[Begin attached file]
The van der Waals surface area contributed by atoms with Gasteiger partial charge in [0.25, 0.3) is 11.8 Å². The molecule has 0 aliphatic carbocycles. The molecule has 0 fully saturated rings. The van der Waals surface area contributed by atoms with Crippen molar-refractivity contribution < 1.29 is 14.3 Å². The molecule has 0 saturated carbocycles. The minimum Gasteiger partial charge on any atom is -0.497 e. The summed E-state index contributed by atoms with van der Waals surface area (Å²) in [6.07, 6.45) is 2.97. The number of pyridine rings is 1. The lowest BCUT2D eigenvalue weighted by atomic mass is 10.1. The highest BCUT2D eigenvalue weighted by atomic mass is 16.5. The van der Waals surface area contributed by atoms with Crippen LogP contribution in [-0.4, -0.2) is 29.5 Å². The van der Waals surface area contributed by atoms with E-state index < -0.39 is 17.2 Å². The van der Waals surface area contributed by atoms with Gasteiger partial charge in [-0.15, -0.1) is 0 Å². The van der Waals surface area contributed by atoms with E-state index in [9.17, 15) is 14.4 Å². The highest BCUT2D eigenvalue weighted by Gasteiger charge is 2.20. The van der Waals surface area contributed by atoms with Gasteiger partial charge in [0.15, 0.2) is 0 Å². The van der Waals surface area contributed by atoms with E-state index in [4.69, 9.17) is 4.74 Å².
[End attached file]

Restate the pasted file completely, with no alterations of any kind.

The van der Waals surface area contributed by atoms with Gasteiger partial charge in [0.25, 0.3) is 11.8 Å². The molecule has 0 aliphatic carbocycles. The molecule has 0 fully saturated rings. The van der Waals surface area contributed by atoms with Crippen molar-refractivity contribution < 1.29 is 14.3 Å². The molecule has 0 saturated carbocycles. The minimum Gasteiger partial charge on any atom is -0.497 e. The summed E-state index contributed by atoms with van der Waals surface area (Å²) in [6.07, 6.45) is 2.97. The number of pyridine rings is 1. The lowest BCUT2D eigenvalue weighted by atomic mass is 10.1. The highest BCUT2D eigenvalue weighted by atomic mass is 16.5. The van der Waals surface area contributed by atoms with Crippen LogP contribution in [-0.4, -0.2) is 29.5 Å². The van der Waals surface area contributed by atoms with E-state index < -0.39 is 17.2 Å². The van der Waals surface area contributed by atoms with Gasteiger partial charge in [-0.15, -0.1) is 0 Å². The van der Waals surface area contributed by atoms with E-state index in [9.17, 15) is 14.4 Å². The highest BCUT2D eigenvalue weighted by Gasteiger charge is 2.20. The van der Waals surface area contributed by atoms with Gasteiger partial charge in [0.15, 0.2) is 0 Å². The van der Waals surface area contributed by atoms with E-state index in [4.69, 9.17) is 4.74 Å².